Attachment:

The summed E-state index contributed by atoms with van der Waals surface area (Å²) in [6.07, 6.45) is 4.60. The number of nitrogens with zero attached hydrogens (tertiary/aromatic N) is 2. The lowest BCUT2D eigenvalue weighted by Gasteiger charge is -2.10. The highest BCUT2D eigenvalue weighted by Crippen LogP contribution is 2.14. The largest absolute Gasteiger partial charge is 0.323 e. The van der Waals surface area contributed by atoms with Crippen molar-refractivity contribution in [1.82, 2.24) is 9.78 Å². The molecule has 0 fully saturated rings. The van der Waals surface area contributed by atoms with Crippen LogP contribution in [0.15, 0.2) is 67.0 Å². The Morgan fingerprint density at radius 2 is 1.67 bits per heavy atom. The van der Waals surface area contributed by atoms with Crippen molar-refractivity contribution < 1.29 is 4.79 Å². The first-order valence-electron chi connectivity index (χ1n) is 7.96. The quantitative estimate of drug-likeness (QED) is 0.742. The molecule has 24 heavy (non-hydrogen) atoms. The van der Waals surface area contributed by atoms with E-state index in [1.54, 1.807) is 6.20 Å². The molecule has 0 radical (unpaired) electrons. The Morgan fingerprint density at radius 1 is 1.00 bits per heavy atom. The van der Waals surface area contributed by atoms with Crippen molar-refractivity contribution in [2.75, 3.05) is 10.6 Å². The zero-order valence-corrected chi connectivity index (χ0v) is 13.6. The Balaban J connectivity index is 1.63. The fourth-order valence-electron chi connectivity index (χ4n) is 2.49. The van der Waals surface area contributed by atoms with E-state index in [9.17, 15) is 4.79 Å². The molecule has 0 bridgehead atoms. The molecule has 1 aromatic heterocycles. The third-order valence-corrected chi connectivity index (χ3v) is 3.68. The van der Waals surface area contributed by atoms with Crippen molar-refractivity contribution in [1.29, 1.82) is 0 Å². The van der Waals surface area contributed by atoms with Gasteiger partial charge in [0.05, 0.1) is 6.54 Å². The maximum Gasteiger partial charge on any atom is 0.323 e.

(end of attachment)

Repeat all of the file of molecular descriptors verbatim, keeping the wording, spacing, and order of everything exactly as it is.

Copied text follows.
The summed E-state index contributed by atoms with van der Waals surface area (Å²) in [6.07, 6.45) is 4.60. The number of nitrogens with zero attached hydrogens (tertiary/aromatic N) is 2. The lowest BCUT2D eigenvalue weighted by Gasteiger charge is -2.10. The highest BCUT2D eigenvalue weighted by Crippen LogP contribution is 2.14. The largest absolute Gasteiger partial charge is 0.323 e. The van der Waals surface area contributed by atoms with Crippen molar-refractivity contribution in [1.82, 2.24) is 9.78 Å². The molecule has 0 fully saturated rings. The van der Waals surface area contributed by atoms with Crippen LogP contribution in [0.15, 0.2) is 67.0 Å². The Morgan fingerprint density at radius 2 is 1.67 bits per heavy atom. The van der Waals surface area contributed by atoms with Crippen molar-refractivity contribution < 1.29 is 4.79 Å². The first-order valence-electron chi connectivity index (χ1n) is 7.96. The quantitative estimate of drug-likeness (QED) is 0.742. The molecule has 24 heavy (non-hydrogen) atoms. The van der Waals surface area contributed by atoms with E-state index in [1.54, 1.807) is 6.20 Å². The molecule has 0 radical (unpaired) electrons. The Morgan fingerprint density at radius 1 is 1.00 bits per heavy atom. The van der Waals surface area contributed by atoms with Crippen molar-refractivity contribution in [2.75, 3.05) is 10.6 Å². The zero-order valence-corrected chi connectivity index (χ0v) is 13.6. The Balaban J connectivity index is 1.63. The fourth-order valence-electron chi connectivity index (χ4n) is 2.49. The van der Waals surface area contributed by atoms with E-state index in [9.17, 15) is 4.79 Å². The molecule has 0 bridgehead atoms. The molecule has 1 aromatic heterocycles. The third-order valence-corrected chi connectivity index (χ3v) is 3.68. The van der Waals surface area contributed by atoms with Crippen molar-refractivity contribution in [1.29, 1.82) is 0 Å². The van der Waals surface area contributed by atoms with Gasteiger partial charge in [0.05, 0.1) is 6.54 Å². The maximum Gasteiger partial charge on any atom is 0.323 e.